Original Image (425x400) After Shrinking (212x200, F=2)

Exercise 1: Write a function (resize) that gives the user the option to enlarge or shrink an image by some factor. The user should have the option to choose this factor as well. Your function should display the new image after it has been resized.

Changing Colors in your Image

In the previous labs, you've manipulated the pixels in the pictures your robot take to identify various objects such as the orange pyramid. In this section you will experiment with changing colors in other images (these do not have to be pictures your robots take). Recall that you can define your own colors using the makeColor function. For instance, to define a color called awesomeness with RGB values 156,120,47 you would use the following code:

awesomeness = makeColor(156,120,47)

Also, you can load pictures from your computer with the makePicture() function:

mySavedPicture = makePicture("robots.jpg")
show(mySavedPicture)

To navigate and then select the image to load, use the following combination:

mySavedPicture = makePicture(pickAFile())
show(mySavedPicture)

When you call the pickAFile command, a navigational dialog box is displayed. You can use this to navigate to any folder and select a file to open as any JPEG image.

The red pixels in the first butterfly below have been changed to blue and its yellow pixels to red.

Butterfly1.JPG<--- Butterfly1 Butterfly2.JPG<--- Butterfly2

You can get the original butterfly (on the left) with this command:

>>> butterfly = makePicture("http://wiki.roboteducation.org/Image:Butterfly1.JPG")

Exercise 2: Write a program that takes butterfly1 and changes two or more of the colors in the image to produce an output like butterfly2. To use image butterfly1, right click on the image and select Save Image As.

Translating an Image

In this section you will apply what you already know about Graphics to another type of image transformation, translation. A translation is simply a movement in the x,y plane of your window. When you were introduced to graphics, you created a variety of polygons as well as points and lines, drew these objects in a graphics window and then manipulated them in various ways. You can also treat an image like an object and move it around in your canvas in the same way you did with rectangles, circles etc. To convert a picture your robot takes into an image, use the following:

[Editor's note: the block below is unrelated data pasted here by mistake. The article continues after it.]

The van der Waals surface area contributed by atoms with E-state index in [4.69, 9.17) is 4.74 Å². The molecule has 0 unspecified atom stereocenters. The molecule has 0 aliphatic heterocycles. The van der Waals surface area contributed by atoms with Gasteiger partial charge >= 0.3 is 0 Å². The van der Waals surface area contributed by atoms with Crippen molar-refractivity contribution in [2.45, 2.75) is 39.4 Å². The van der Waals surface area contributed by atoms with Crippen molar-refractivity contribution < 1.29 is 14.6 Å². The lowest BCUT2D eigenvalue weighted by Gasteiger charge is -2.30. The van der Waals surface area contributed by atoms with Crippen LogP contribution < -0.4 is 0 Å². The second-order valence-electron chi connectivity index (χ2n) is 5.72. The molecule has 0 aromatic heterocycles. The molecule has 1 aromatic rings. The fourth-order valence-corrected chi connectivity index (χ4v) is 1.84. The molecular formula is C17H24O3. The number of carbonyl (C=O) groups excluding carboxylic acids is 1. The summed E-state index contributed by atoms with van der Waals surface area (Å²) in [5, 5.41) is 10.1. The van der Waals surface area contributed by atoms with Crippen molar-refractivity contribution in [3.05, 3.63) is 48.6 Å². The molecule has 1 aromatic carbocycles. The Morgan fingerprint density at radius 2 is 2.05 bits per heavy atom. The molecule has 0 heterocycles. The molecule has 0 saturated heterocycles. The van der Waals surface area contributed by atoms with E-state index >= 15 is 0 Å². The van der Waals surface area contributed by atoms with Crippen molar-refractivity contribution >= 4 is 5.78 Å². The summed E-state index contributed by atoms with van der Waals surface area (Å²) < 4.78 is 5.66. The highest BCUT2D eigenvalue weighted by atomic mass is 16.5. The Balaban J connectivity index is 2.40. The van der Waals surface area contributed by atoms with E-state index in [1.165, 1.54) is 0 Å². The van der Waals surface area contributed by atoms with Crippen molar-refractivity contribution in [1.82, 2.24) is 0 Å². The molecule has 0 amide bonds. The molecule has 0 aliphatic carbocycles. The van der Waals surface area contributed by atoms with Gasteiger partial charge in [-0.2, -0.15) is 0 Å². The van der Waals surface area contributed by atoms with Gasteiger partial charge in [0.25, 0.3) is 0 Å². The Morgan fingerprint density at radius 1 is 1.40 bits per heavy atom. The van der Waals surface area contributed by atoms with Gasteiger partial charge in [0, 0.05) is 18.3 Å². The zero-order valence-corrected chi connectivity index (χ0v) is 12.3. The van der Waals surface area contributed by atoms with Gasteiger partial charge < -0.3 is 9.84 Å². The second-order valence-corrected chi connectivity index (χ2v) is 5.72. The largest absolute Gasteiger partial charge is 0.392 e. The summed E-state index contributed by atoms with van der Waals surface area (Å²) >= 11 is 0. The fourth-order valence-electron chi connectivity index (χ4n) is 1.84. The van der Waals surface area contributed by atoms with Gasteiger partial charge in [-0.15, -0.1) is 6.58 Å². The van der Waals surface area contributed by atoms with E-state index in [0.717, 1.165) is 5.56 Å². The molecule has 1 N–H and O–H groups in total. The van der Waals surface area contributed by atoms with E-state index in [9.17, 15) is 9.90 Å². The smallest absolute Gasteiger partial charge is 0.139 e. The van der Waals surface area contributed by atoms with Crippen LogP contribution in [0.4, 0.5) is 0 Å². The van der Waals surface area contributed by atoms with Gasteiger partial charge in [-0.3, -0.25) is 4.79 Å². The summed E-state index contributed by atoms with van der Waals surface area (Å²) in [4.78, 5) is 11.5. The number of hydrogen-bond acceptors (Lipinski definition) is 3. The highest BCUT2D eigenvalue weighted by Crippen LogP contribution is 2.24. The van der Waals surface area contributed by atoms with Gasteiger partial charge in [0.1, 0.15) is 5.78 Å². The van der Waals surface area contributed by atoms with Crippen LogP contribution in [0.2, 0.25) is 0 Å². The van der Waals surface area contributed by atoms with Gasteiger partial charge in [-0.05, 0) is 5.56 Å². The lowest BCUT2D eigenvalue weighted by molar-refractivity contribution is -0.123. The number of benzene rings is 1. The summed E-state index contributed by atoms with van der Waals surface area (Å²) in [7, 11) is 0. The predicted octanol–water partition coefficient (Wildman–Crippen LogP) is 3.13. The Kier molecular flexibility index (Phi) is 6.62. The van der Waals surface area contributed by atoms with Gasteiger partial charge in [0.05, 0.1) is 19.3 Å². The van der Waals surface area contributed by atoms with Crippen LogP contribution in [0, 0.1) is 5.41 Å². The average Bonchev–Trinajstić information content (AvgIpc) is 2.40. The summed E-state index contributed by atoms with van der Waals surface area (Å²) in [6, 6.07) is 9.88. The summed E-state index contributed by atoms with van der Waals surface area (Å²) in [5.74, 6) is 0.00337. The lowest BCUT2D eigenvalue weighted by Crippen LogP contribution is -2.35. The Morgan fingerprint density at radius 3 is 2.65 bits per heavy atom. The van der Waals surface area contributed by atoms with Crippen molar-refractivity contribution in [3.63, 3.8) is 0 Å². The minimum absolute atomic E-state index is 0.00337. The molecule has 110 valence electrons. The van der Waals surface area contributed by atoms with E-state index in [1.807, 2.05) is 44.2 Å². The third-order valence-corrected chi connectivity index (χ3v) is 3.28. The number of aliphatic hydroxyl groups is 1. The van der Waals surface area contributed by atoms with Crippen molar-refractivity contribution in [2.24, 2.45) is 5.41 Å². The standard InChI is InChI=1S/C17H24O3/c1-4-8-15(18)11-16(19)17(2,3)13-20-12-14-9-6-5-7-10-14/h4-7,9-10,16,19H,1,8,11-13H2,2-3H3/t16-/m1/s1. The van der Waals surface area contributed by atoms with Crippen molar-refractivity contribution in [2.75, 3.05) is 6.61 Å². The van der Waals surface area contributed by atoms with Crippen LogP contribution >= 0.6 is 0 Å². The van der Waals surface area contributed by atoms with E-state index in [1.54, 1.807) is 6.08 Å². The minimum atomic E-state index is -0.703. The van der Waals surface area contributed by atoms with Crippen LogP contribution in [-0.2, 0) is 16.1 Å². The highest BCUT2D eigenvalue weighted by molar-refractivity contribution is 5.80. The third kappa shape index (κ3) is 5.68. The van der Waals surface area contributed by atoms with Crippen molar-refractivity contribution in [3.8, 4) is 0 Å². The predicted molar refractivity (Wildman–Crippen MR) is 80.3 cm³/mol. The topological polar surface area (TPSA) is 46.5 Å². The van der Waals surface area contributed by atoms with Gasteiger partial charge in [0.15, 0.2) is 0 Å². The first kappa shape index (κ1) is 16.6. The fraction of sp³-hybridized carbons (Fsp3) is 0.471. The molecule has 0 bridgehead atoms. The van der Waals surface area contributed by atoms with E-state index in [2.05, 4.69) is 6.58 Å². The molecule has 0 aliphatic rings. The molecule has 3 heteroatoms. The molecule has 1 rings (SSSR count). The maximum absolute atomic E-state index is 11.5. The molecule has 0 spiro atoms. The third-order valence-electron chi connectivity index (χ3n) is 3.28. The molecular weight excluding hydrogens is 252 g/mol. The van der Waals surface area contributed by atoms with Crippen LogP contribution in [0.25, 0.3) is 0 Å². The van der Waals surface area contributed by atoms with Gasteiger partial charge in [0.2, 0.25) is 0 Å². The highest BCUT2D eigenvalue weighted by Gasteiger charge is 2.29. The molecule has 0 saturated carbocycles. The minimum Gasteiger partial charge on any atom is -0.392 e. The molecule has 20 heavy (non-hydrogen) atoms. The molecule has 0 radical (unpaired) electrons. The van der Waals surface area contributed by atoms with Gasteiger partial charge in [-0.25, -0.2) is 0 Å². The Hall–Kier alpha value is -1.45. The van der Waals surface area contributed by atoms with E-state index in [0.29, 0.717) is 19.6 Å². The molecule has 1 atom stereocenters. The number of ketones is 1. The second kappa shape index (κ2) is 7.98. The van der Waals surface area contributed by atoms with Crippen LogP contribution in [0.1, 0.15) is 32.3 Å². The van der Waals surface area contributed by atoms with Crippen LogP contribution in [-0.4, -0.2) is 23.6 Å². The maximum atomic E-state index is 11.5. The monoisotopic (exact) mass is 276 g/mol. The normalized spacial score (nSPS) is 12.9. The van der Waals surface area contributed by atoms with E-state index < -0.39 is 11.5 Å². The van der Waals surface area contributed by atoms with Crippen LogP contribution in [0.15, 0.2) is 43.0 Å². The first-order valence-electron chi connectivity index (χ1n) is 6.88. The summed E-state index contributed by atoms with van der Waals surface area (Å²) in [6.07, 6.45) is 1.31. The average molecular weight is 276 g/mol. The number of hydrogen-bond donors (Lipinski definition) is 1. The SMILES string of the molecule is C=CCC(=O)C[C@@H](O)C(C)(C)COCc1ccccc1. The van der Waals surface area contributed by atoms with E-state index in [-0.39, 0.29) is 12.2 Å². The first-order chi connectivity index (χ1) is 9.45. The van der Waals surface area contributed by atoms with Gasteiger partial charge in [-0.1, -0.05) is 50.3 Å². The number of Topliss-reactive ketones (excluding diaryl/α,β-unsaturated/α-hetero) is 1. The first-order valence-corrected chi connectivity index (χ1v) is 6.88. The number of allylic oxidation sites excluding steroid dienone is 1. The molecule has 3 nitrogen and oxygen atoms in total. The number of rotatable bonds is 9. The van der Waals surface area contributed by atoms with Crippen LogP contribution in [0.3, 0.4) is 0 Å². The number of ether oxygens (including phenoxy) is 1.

picture = takePicture()
pixmap  = makePixmap(picture)
image = Image(Point(x, y), pixmap)

If the picture was taken by your camera or downloaded from the web, you will need to use the makePicture command first so that the Myro commands will work on it. The code below creates two pixmap images, draws these images on a canvas and then translates them within the canvas using the move command.


myCanvas = GraphWin("My BigCanvas", 400, 400)
oldPic = makePicture(pickAFile())
#show(oldPic)
pixmap  = makePixmap(oldPic)
butterfly1 = Image(Point(50, 50), pixmap)
butterfly2 = Image(Point(300, 300), pixmap)
butterfly1.draw(myCanvas)
butterfly2.draw(myCanvas)
butterfly1.move(50,50)
butterfly2.move(-50,-50)

The picture you choose must be smaller than your canvas. An ideal size is 100x100. The images below show the translation of two butterflies. As specified by the code above, butterfly1 starts out in the upper left corner and is translated 50 pixels along the x axis and the y axis. Butterfly2 starts out near the lower right corner and is translated -50 pixels along the x axis and the y axis.

Translate1.JPG <--- Before Translation Translate2.JPG <--- After Translation

Copying and Pasting an Image

Copying an image can prove useful in image transformations and other applications. Below you will find functions for copying and pasting an image onto a canvas.

from myro import *

def createCanvas():
    canvas = GraphWin("My BigCanvas", 200, 200)
    pic = makePicture(pickAFile())
    return [pic, canvas]

def makeGray(pic):
    pic2 = copyPicture(pic)
    for pix in getPixels(pic2):
        r, g, b = getRGB(pix)
        gray = (r + g + b) / 3
        setRGB(pix, [gray, gray, gray])
    return pic2

def paste(pic1, x, y, pic2):
    newpic = copyPicture(pic1)
    for col in range(getWidth(pic2)):
        for row in range(getHeight(pic2)):
            setPixel(newpic, col + x, row + y, 
                     getColor(getPixel(pic2, col, row)))
    return newpic


def main():
   butterfly = makePicture("http://wiki.roboteducation.org/Image:Butterfly1.JPG")
   bigpic = makePicture(500, 500)
   bigpic = paste(bigpic, 10, 10, butterfly)
   bigpic = paste(bigpic, 200, 200, makeGray(butterfly))
   show(bigpic)

CopyPaste.JPG

Assignment 08: Adding More Functions to your Photoshop Library

Part I
Exercises 1 and 2 of Lab 8

Part II
1. Horizontal Flip: Write a function that will flip an image horizontally as displayed below:
HorizonFlip.jpg

2. Collage: Write a program to create a mosaic of images on your canvas. Your functions should utilize the translate, horizontal flip and the colorize function you create in class. The colorize function can be found on the link to Photolib on the main course page.

Links to Course-Related Pages